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dir-scr David Mamet
with Chiwetel Ejiofor, Emily Mortimer, Alice Braga, Joe Mantegna, Tim Allen, Ricky Jay, David Paymer, Jose Pablo Cantillo, Rodrigo Santoro, Max Martini, Rebecca Pidgeon, Jennifer Grey
release US 9.May.08, UK 26.Sep.08
08/US Sony 1h39
Let's make a deal: Allen and Ejiofor
|R E V I E W B Y R I C H C L I N E|
Muscular filmmaking and a riveting central performance make this film worth seeing. Even if the plot itself becomes far too messy to really engage with us, the characters are edgy and enthralling.
Mike (Ejiofor) runs a Brazilian jujitsu academy with his wife Sondra (Braga), pushing students to control their emotions and take charge of their lives. And Mike's about to be tested with fire. After a stranger (Mortimer) sparks an incident with a student (Martini) who happens to be a cop, Mike is approached by a movie star (Allen) and a producer (Mantegna), who offer him work just when he needs money to pay some big debts. But events seem to be conspiring to push Mike in directions he doesn't want to go.
As a writer, Mamet's up to his usual tricks, assembling a fiendishly literate screenplay that refuses to explain the characters' clearly complicated pasts. We just know that all of this is happening now, and whether Mike is being pushed to victory or tragedy is anyone's guess. As a director, Mamet undercuts this brainy approach with macho filmmaking edited to the rhythm of tribal drums as the varied plot strands and characters become tightly entangled around Mike like opponents in a jujitsu ring.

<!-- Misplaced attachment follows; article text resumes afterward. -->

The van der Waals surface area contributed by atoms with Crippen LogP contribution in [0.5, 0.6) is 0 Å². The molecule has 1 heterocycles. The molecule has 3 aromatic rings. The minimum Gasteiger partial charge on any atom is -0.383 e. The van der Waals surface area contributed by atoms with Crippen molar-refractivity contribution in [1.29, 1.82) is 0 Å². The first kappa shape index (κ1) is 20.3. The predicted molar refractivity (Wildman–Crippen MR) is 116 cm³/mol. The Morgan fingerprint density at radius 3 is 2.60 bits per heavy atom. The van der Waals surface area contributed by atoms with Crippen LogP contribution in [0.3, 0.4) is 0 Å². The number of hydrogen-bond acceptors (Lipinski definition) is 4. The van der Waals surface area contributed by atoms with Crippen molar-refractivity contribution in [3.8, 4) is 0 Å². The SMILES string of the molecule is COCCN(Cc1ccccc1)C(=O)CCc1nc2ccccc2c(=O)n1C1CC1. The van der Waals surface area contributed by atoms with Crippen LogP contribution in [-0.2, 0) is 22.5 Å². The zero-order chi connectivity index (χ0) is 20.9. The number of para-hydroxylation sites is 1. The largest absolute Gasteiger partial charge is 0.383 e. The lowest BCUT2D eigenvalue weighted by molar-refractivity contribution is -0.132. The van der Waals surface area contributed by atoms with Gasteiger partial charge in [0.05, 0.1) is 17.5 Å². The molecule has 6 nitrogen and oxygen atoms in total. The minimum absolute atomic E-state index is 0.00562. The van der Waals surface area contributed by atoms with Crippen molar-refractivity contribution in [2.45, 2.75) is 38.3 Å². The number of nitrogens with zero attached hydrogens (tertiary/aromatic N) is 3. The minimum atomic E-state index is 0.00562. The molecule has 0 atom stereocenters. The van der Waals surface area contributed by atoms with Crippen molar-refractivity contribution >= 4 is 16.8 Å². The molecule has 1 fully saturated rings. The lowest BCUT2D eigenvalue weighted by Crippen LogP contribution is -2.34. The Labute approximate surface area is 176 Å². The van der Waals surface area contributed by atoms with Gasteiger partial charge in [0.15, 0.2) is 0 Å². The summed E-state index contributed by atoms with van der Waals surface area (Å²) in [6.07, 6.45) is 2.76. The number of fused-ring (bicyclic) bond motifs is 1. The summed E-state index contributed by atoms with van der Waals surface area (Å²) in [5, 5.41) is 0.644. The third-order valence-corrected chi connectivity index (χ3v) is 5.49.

And with the electric Ejiofor in the middle, it's thrilling to watch. Even though the script never digs under the surface, Ejiofor finds Mike's soul, a piercing energy with an intense Zen undercurrent. And around him, a solid cast creates supporting characters that provide the texture and give Mike the punching bags he needs, as it were. Standouts include Mortimer's distracted lawyer, Jay's live-wire fight promoter and Santoro's slick brother-in-law/agent.
The knotty characters and situations keep us watching, even though Mamet never quite delivers the goods. Without back-story, the plot seems to circle and twist for its own sake, so it becomes increasingly implausible. Even some emotional scenes feel dropped in at random, to try to distract us from over-complications and contrivances. The police stuff, the marriage problems, the movie set illusion, the alcoholism--all of these things are merely alluded to. They clearly aren't Mamet's point. So it's up to Ejiofor to deliver the goods with no help at all. Which is the point entirely.
|R E A D E R R E V I E W S|
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© 2008 by Rich Cline, Shadows on the Wall|
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